Up to this point, my family’s support for my Mom has been the “rah rah cheerleader- how can I or we help you” kind of effort. Reality is starting to kick in. We all sense that a transition is starting. One where we go from helping with the gardening, minor home repairs and offering verbal support to actively seeking assistance from third parties.
Parts of this process are scary. How do you find someone to trust to come into your parent’s home to perform certain tasks and not take advantage of your parent(s) or the situation? All of the articles regarding exploitation of the elderly that I have read and shared with my brothers and sisters over recent years are now serving as a background as we start identifying individuals and services to address my mother’s needs. We try not to become paranoid about this but we will be super vigilant and pragmatic.
Where to start and what resources are available are two of our beginning points. As I mentioned in my previous blog post, the Instrumental Activities for Daily Living are coming into play. You will recall that these activities include using the telephone, doing light or heavy housework, preparing meals shopping for groceries or personal items and managing money.
My mother gave up her land line many years ago and replaced it with a flip phone. She still has the flip phone and has refused several attempts to move to a smart phone. These attempts have included going to her service provider, picking out and activating a new smart phone, taking it home and then returning it a week later only to reactivate her old flip phone. She is starting to have trouble with the flip phone for a variety of reasons (small screen, small buttons and not easy to use when compared with a smart phone). We will continue to seek out a device and service provider that will satisfy her needs and be easy to adapt to.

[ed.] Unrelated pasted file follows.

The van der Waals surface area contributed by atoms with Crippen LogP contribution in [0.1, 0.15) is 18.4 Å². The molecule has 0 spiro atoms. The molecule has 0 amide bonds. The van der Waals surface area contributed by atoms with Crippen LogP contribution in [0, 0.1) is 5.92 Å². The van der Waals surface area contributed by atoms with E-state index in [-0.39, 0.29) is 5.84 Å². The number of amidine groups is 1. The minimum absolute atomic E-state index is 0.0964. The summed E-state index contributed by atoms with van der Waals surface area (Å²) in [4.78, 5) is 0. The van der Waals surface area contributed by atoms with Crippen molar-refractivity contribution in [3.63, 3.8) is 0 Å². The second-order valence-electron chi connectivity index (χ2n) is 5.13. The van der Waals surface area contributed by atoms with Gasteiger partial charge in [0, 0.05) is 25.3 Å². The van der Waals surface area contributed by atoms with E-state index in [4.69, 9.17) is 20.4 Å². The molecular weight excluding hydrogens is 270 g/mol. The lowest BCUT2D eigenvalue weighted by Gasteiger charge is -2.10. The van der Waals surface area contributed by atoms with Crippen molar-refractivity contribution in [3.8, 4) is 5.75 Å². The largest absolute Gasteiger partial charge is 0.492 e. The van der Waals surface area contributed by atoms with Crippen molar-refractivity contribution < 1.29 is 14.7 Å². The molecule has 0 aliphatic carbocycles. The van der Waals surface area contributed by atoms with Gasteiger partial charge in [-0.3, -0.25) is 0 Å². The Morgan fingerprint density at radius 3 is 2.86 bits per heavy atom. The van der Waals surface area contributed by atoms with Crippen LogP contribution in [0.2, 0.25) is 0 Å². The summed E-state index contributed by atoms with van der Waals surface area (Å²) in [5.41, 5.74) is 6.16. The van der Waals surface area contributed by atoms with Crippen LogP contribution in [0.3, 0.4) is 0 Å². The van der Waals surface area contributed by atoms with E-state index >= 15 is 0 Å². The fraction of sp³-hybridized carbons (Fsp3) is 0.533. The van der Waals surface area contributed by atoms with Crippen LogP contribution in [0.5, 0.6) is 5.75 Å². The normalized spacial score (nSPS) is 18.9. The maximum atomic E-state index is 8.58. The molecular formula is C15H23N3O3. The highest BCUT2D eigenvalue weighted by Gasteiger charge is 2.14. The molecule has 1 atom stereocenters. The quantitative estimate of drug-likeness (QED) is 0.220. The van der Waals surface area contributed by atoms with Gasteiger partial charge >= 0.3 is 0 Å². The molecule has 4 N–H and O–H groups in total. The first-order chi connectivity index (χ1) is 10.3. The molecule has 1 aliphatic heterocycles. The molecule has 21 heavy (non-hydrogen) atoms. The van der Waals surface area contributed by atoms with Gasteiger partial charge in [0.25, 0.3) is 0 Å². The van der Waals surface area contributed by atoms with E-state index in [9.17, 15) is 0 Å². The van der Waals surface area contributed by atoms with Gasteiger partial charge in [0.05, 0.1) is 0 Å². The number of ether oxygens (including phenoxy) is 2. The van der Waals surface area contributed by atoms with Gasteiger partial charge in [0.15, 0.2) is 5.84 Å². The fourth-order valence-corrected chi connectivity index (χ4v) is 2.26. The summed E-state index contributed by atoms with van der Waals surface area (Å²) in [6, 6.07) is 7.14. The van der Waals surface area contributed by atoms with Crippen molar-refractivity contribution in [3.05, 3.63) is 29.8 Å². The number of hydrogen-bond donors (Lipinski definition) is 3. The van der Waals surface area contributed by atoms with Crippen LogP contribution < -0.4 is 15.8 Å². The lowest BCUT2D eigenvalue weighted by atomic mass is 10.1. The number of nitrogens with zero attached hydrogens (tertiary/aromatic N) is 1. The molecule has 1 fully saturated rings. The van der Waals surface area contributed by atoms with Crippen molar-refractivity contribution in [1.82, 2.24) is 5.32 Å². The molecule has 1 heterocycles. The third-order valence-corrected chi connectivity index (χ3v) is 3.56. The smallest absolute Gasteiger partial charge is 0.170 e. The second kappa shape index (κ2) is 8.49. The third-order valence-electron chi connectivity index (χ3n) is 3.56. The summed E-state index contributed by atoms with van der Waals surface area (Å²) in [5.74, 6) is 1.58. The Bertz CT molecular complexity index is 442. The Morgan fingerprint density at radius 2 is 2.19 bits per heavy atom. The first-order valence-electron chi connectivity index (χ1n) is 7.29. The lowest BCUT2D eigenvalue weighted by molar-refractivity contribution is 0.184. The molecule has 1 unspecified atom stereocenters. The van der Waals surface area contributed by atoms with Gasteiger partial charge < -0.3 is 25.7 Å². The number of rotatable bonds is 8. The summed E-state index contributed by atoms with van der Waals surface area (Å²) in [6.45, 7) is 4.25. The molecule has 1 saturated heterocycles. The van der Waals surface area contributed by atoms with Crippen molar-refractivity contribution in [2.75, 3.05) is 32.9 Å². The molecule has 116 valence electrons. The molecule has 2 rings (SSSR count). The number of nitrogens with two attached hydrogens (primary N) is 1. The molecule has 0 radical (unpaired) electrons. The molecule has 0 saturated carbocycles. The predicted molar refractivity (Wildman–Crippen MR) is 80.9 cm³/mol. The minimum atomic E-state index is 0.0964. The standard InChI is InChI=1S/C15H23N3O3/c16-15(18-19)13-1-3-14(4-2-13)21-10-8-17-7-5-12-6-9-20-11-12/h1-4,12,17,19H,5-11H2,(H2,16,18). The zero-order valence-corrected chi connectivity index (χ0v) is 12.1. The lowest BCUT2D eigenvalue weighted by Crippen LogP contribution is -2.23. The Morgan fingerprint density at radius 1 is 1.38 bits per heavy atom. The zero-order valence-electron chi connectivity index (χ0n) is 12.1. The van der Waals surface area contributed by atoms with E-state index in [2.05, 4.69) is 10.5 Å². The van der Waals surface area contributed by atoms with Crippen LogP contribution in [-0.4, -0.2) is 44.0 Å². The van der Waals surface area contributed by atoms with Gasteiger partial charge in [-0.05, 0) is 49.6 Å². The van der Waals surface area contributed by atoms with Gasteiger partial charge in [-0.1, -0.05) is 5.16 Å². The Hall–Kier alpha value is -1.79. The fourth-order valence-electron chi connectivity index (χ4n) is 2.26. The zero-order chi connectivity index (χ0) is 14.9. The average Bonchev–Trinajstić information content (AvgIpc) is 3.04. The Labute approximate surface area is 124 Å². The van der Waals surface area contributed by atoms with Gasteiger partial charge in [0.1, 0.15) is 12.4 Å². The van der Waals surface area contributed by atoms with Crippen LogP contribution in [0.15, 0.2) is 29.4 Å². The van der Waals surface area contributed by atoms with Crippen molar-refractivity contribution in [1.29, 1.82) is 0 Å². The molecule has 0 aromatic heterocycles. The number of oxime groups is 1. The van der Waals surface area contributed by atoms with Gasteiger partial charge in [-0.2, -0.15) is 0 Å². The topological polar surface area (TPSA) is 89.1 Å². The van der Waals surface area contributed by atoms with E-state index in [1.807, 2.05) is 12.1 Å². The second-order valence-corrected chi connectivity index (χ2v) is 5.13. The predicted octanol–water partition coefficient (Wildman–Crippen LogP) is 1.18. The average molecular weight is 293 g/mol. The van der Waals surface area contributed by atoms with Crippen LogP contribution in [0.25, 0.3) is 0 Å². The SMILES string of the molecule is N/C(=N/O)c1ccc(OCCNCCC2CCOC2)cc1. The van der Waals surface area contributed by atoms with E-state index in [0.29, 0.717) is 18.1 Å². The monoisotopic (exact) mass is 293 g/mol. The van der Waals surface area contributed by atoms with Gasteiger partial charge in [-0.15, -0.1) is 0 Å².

Preparing meals is becoming more difficult because my mother has trouble opening up the containers whether they be boxes cans or bottles. Her kitchen is now stocked with a selection of pliers, screwdrivers and “opening devices’ that all work to varying degrees of success. She no longer cooks for herself but relies on a blender. This is due to her polymyositis that makes swallowing a bit of a chore. Fruit and vegetable smoothies are her main source of nutrition. Shopping for groceries and personal items is also becoming a concern. My mother’s mobility and driving skills are slipping. Pardon the pun. The retails stores in her area have not yet fully adopted a service where you can call or email in a list of items and then go by the store and have them delivered to the car. One of our frequently asked questions when we visit is “what do you need that we can go and get for you?”
All of this being stated, my brothers and sisters are now on the hunt for a directory of elder or older adult services for the area where my mother lives. Such a resource would help us identify services that my mother needs to be able to live independently. I started my search by contacting the local Area Agency for Aging and Disability (AAAD).
Each state in the nation is divided into regions with an AAAD dedicated for that particular area. The AAAD can serve as a starting point for your aging related questions and resources. By googling the AAAD for my mother’s area, I came up with that regions AAAD although named differently. I have contacted them to learn if a comprehensive Directory for Senior/Elder services exists and how I might obtain a copy. I will keep you informed with my results.
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